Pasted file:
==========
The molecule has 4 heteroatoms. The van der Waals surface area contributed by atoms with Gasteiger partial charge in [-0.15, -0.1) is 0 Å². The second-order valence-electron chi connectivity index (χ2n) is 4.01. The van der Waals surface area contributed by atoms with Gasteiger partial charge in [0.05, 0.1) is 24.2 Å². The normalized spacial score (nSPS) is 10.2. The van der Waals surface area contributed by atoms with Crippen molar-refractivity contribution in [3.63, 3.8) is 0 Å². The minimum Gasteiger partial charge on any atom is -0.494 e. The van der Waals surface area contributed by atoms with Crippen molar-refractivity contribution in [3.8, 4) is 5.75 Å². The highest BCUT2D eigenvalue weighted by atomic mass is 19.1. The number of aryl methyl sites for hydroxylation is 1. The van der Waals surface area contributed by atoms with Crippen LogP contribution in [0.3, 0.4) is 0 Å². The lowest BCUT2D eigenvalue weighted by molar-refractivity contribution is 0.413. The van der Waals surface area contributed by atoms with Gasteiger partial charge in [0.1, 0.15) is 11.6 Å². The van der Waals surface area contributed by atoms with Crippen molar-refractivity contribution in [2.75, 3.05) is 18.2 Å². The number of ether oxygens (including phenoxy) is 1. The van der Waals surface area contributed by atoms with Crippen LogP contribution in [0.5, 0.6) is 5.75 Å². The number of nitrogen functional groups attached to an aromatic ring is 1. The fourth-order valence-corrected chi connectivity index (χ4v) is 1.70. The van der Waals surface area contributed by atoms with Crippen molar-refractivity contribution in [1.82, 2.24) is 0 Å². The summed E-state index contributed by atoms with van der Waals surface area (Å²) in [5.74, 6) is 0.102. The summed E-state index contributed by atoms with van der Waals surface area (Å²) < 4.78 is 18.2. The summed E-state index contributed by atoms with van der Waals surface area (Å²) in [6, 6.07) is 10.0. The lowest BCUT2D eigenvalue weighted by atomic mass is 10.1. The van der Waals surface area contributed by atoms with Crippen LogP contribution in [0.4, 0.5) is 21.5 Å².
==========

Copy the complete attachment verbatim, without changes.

The molecule has 4 heteroatoms. The van der Waals surface area contributed by atoms with Gasteiger partial charge in [-0.15, -0.1) is 0 Å². The second-order valence-electron chi connectivity index (χ2n) is 4.01. The van der Waals surface area contributed by atoms with Gasteiger partial charge in [0.05, 0.1) is 24.2 Å². The normalized spacial score (nSPS) is 10.2. The van der Waals surface area contributed by atoms with Crippen molar-refractivity contribution in [3.63, 3.8) is 0 Å². The minimum Gasteiger partial charge on any atom is -0.494 e. The van der Waals surface area contributed by atoms with Crippen molar-refractivity contribution in [3.8, 4) is 5.75 Å². The highest BCUT2D eigenvalue weighted by atomic mass is 19.1. The number of aryl methyl sites for hydroxylation is 1. The van der Waals surface area contributed by atoms with Crippen LogP contribution in [0.3, 0.4) is 0 Å². The lowest BCUT2D eigenvalue weighted by molar-refractivity contribution is 0.413. The van der Waals surface area contributed by atoms with Gasteiger partial charge in [0.1, 0.15) is 11.6 Å². The van der Waals surface area contributed by atoms with Crippen molar-refractivity contribution in [2.75, 3.05) is 18.2 Å². The number of ether oxygens (including phenoxy) is 1. The van der Waals surface area contributed by atoms with Crippen LogP contribution in [0.5, 0.6) is 5.75 Å². The number of nitrogen functional groups attached to an aromatic ring is 1. The fourth-order valence-corrected chi connectivity index (χ4v) is 1.70. The van der Waals surface area contributed by atoms with Crippen molar-refractivity contribution in [1.82, 2.24) is 0 Å². The summed E-state index contributed by atoms with van der Waals surface area (Å²) in [5.74, 6) is 0.102. The summed E-state index contributed by atoms with van der Waals surface area (Å²) < 4.78 is 18.2. The summed E-state index contributed by atoms with van der Waals surface area (Å²) in [6, 6.07) is 10.0. The lowest BCUT2D eigenvalue weighted by atomic mass is 10.1. The van der Waals surface area contributed by atoms with Crippen LogP contribution in [0.4, 0.5) is 21.5 Å².